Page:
Your training was moving along quite well, but recently your weight room numbers have stayed the same—or even gone down. You feel sluggish and just don't feel like working out.
You've hit a plateau.
Or, you are actually overtrained. Many top athletes face this problem. Overtraining syndrome has many symptoms, including:
• Fatigue and lack of energy
• Mild leg soreness
• Pain in muscles and joints
• Sudden drop in performance
• Lack of performance gains
• Inability to sleep
• Decreased immunity [more colds and flu]
• Reduction in training capacity/intensity
• Loss of enthusiasm for the sport
• Increased incidence of injury
So, how do you avoid plateaus that negatively affect your training performance?
Any good training plan includes periods of rest. Athletes want to train the entire year, but doing so will hinder your performance.
Without a plan, you probably hit the gym right after the season ends. But by doing so, you risk hurting your performance for the upcoming year. Planning ahead means giving yourself recovery weeks in the post-season—to let your body heal and recharge for the next season.
Regress Your Training
Regression means going down a level—basically making an exercise slightly easier for a short period of time. This lets your body recover without an interruption in training. I regress my athletes' training for one week every three to four weeks during their training cycle.
By performing the right exercises and setting up a training cycle, you can have regression that leads to progression.
Try the following ways to regress your training:
• Go from dynamic to static exercises [e.g., if your core training normally involves movement, change to isometric holds like Planks or Bridge Holds]
• Move from a weighted exercise to bodyweight [e.g., substitute Push-Ups for the Bench Press]
• Go from a larger base of support to a smaller one [e.g., instead of a normal Squat, do a Split Squat, which targets different areas and challenges you in new ways]
To regress during a training cycle, try:
• Decreasing the total pounds lifted
• Performing sets of higher reps with less weight/resistance
• Decreasing the number of training sessions [train just two days a week instead of three or four]
• Changing the physical location of your training [this is my favorite tip, because if you always train in the same environment with the same people, your workouts can get stale. A new environment will refresh you]
Change Your Training Focus
Switch up your training focus throughout the year. If you always work to gain more muscle mass, your body will adapt to the training and stall out.
Concentrate on conditioning for a few weeks, then muscle endurance, strength, power, etc. Adding a variety of exercises that work all aspects of your training will help you retain past gains. You don't want to be super strong but not conditioned enough to make it through a whole game!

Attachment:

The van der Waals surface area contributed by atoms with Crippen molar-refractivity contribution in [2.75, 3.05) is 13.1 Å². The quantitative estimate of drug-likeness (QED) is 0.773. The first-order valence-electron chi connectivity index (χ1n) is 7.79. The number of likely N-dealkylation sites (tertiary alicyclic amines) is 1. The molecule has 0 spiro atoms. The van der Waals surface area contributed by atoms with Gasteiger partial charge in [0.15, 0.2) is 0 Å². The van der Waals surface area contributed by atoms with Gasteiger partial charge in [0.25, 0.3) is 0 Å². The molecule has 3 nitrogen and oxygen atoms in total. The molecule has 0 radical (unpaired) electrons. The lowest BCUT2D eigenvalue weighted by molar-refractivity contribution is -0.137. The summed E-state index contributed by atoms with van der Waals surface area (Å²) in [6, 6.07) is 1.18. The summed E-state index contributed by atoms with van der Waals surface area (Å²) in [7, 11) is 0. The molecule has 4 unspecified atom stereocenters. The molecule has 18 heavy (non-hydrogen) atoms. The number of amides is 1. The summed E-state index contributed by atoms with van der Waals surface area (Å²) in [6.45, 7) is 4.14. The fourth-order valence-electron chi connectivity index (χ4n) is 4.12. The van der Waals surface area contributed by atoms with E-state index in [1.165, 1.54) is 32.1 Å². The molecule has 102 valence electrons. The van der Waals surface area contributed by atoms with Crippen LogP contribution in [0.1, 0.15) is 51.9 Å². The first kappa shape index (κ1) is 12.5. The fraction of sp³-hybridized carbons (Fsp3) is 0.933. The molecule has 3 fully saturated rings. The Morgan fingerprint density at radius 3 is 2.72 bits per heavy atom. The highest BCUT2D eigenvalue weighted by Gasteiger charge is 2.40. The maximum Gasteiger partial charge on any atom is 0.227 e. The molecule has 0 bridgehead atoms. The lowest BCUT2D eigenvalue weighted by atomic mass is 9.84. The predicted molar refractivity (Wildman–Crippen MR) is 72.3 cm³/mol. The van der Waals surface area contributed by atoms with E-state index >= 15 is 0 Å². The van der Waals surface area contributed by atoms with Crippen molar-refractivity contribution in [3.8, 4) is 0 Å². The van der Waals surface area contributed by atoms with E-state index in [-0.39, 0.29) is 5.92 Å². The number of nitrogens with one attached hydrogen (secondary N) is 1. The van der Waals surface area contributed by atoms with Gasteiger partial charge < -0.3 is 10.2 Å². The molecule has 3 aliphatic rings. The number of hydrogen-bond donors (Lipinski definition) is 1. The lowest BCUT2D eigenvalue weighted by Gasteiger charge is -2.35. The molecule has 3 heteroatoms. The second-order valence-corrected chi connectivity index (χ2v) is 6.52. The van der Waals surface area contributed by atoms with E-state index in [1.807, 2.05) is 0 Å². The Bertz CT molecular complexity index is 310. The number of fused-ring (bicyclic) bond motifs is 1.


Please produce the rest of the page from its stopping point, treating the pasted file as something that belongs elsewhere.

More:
By changing your focus every four to six weeks, you will be refreshed and look forward to the next phase of your development.
To make sure my athletes stay healthy, I have them foam roll and stretch during every training session.
Foam rolling is essentially a form of self-myofascial release [self-massage], where scar tissue and adhesions developed through training are broken down. Major muscle groups like the quads, hamstrings and pecs can be rolled; but also roll areas like the thoracic spine and iliotibial band, where connective tissue can develop adhesions and scar tissue.
Scars inhibit the muscles from performing at their highest level. Rolling requires more than one application to make a difference, but over time, it can help prevent overtraining.
Get More Sleep
This is the most important tip to prevent overtraining. GET MORE SLEEP. [It really can be that simple.] Your body does the majority of its recovery work during the sleep cycle, repairing and preparing muscles for the next day's training. If you get less than eight hours of sleep a night, you are going to hit a plateau sooner rather than later.
Follow those five simple steps, and you will have no problem avoiding the dreaded plateau, which can haunt even the greatest athletes.
Wil Fleming is the owner of Force Fitness in Bloomington, Ind. During the past two years, he has helped more than 15 athletes go on to play Division I athletics. He is the author of the speed and agility portion of the soon-to-be released Essentials of High School Strength and Conditioning. Prior to his career as an athletic performance coach, Fleming was an All-American athlete at Indiana University and a competitor in the 2008 Olympic Trials for track and field.
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